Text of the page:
AIA issues new guidelines to protect high school athletes from heat
PHOENIX — As temperatures continue to grip the Valley, the Arizona Interscholastic Association is taking steps to protect high school athletes from the dangers of heat illness.
It recently revised its guidelines to help athletes get acclimated to the heat during summer practice and avoid getting heat strokes.
“The number one thing is the safety of our athletes,” said David Hines, executive director of the AIA.
“If done properly, we can avoid heat issues. But we have to be smart and we have to follow protocol.”
The AIA’s heat acclimatization protocol states teams “may not choose to train in a less severe climate,” such as in the high country or beach towns. During the first five days of practice, athletes may only participate in one practice per day and practice should not exceed three hours.
For football and other sports requiring helmets or shoulder pads, only helmets are permitted the first three days of practice. Helmets and shoulder pads may be worn starting on day four.
During practice for the next nine days, players can participate in two practices per day followed by a single-practice day. All protective equipment may be worn and full contact may begin on day seven of practice.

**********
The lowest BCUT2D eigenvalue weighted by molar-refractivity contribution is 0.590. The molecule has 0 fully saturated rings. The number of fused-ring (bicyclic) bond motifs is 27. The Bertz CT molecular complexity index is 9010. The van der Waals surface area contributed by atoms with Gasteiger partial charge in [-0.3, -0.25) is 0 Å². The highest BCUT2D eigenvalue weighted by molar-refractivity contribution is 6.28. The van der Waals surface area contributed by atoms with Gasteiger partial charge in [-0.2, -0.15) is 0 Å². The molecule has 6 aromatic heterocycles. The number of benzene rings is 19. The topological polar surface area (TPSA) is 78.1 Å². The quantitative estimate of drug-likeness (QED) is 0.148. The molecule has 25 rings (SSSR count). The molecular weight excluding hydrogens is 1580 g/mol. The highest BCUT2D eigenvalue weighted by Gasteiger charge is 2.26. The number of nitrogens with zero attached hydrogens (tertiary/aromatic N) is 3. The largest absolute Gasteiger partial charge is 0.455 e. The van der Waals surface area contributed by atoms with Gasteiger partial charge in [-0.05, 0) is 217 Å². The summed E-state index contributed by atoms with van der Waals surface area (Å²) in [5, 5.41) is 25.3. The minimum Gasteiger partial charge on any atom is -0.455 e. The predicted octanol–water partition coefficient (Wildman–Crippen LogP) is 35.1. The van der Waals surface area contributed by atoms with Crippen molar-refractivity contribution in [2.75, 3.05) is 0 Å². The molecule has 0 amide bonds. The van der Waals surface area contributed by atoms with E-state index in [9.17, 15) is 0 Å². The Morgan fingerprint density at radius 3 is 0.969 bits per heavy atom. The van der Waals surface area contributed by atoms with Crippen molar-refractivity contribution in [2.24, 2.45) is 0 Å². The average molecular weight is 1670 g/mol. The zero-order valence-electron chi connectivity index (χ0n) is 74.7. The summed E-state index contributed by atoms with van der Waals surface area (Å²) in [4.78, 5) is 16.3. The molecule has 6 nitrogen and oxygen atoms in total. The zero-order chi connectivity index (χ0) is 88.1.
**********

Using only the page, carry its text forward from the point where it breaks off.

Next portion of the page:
“Because the risk of exertional heat illnesses during the preseason heat acclimatization period is high, we strongly recommend that an athletic trainer be on site before, during and after all practices,” the AIA states in its guidelines.
The AIA also has new guidelines to keep athletes hydrated. It states enough water and other fluids should be readily accessible during and after all sports participation and physical activities.
It also recommends the amount of water athletes should be drinking to stay hydrated depending on their age.
“We want to make sure that water is given frequently — breaks are given,” Hines said. “At times, if the heat is really severe, then take the helmet and shoulder pads off when you’re doing conditioning.”
In addition, the AIA lays out steps athletes should take if they experience a heat stroke. It states athletes should spend at least a week without exercise and be cleared by a doctor before they’re able to begin exercising again.
They should begin practicing in a cool environment and slowly increase the length, intensity and heat exposure for two weeks “to acclimatize and demonstrate heat tolerance under the direction of a licensed healthcare professional.”
Hines said his association meets with coaches three times a year, before the fall, winter and spring seasons begin, to remind them about these and other policies.
“We remind coaches that they need to adhere to those policies and to be mindful of the weather, especially this time of year, and modify practices when needed,” he said.
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